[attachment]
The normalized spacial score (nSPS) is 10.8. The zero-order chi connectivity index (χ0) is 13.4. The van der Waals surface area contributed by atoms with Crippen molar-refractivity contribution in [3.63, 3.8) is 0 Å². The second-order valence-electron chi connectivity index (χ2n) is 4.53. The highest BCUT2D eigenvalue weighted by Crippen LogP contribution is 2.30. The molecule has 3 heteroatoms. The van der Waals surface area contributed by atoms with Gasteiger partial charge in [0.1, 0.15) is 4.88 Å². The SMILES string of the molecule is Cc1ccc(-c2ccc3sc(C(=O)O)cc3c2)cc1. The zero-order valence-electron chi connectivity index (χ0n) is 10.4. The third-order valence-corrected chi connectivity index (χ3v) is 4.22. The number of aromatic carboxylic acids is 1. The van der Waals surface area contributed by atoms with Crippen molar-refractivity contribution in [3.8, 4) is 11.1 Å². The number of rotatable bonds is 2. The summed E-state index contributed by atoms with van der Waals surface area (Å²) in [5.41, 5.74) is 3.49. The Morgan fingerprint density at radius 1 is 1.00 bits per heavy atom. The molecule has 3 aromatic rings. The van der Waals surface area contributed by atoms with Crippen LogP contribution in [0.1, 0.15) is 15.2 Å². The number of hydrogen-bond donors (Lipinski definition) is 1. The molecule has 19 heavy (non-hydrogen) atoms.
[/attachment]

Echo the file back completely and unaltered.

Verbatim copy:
The normalized spacial score (nSPS) is 10.8. The zero-order chi connectivity index (χ0) is 13.4. The van der Waals surface area contributed by atoms with Crippen molar-refractivity contribution in [3.63, 3.8) is 0 Å². The second-order valence-electron chi connectivity index (χ2n) is 4.53. The highest BCUT2D eigenvalue weighted by Crippen LogP contribution is 2.30. The molecule has 3 heteroatoms. The van der Waals surface area contributed by atoms with Gasteiger partial charge in [0.1, 0.15) is 4.88 Å². The SMILES string of the molecule is Cc1ccc(-c2ccc3sc(C(=O)O)cc3c2)cc1. The zero-order valence-electron chi connectivity index (χ0n) is 10.4. The third-order valence-corrected chi connectivity index (χ3v) is 4.22. The number of aromatic carboxylic acids is 1. The van der Waals surface area contributed by atoms with Crippen molar-refractivity contribution in [3.8, 4) is 11.1 Å². The number of rotatable bonds is 2. The summed E-state index contributed by atoms with van der Waals surface area (Å²) in [5.41, 5.74) is 3.49. The Morgan fingerprint density at radius 1 is 1.00 bits per heavy atom. The molecule has 3 aromatic rings. The van der Waals surface area contributed by atoms with Crippen LogP contribution in [0.1, 0.15) is 15.2 Å². The number of hydrogen-bond donors (Lipinski definition) is 1. The molecule has 19 heavy (non-hydrogen) atoms.